Who applied for asylum?
Every week in 2010, an average of 190 persons came to Norway to seek protection. They came from 110 different countries, and more than half came from Africa. A good third of the applicants were women, 2,100 were children and young people who came together with family members or other care providers, and 890 persons applied for protection as unaccompanied minors.
Five countries on top
Most asylum seekers came from Eritrea, Somalia, Afghanistan, Russia or Ethiopia. Applicants from these five countries accounted for more than half of all asylum seekers in 2010.
Almost all of the 1,710 asylum seekers from Eritrea applied for protection from the authorities in their home country. Most of them stated that they had deserted or evaded obligatory national military service.
The majority of the 1,400 applicants from Somalia stated that they came from the south of Somalia, mainly Mogadishu. Many of the applicants said that they were persecuted by the Islamist military organisation al-Shabaab. Others gave the difficult security situation in Mogadishu as their reason for seeking protection in Norway.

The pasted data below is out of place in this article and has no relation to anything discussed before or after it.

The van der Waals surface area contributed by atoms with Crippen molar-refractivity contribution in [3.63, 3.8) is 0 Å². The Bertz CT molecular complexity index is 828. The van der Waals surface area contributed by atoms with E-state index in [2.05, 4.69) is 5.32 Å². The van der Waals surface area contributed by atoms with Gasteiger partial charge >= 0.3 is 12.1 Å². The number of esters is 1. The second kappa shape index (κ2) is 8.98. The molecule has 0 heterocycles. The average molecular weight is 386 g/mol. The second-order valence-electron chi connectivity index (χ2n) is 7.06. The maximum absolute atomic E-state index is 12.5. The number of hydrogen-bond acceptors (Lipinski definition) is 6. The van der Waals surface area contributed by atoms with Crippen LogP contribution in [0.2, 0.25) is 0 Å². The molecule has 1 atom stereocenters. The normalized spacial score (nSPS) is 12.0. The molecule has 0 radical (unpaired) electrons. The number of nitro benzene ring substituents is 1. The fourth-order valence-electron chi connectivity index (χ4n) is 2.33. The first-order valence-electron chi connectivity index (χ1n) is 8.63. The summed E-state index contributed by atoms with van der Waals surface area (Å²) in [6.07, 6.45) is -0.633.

Many unaccompanied young men came from Afghanistan, many of them minors. In all, 980 applicants came from Afghanistan, and many of them stated that they had lived in Iran or Pakistan for a long time before coming to Norway. Many of them stated that they feared the Taliban for various reasons; some said they had been threatened and some were afraid of forced recruitment.
The 630 Russian applicants mainly came from Chechnya and Ingushetia, and many gave the security situation in the area they came from as the most important reason for applying for protection in Norway.
Most of the 510 Ethiopian applicants stated that they sought protection from the authorities in their home country. They were afraid of persecution because they themselves or someone close to them had been opponents of the regime. There were also relatively many female asylum seekers from Ethiopia compared with other countries.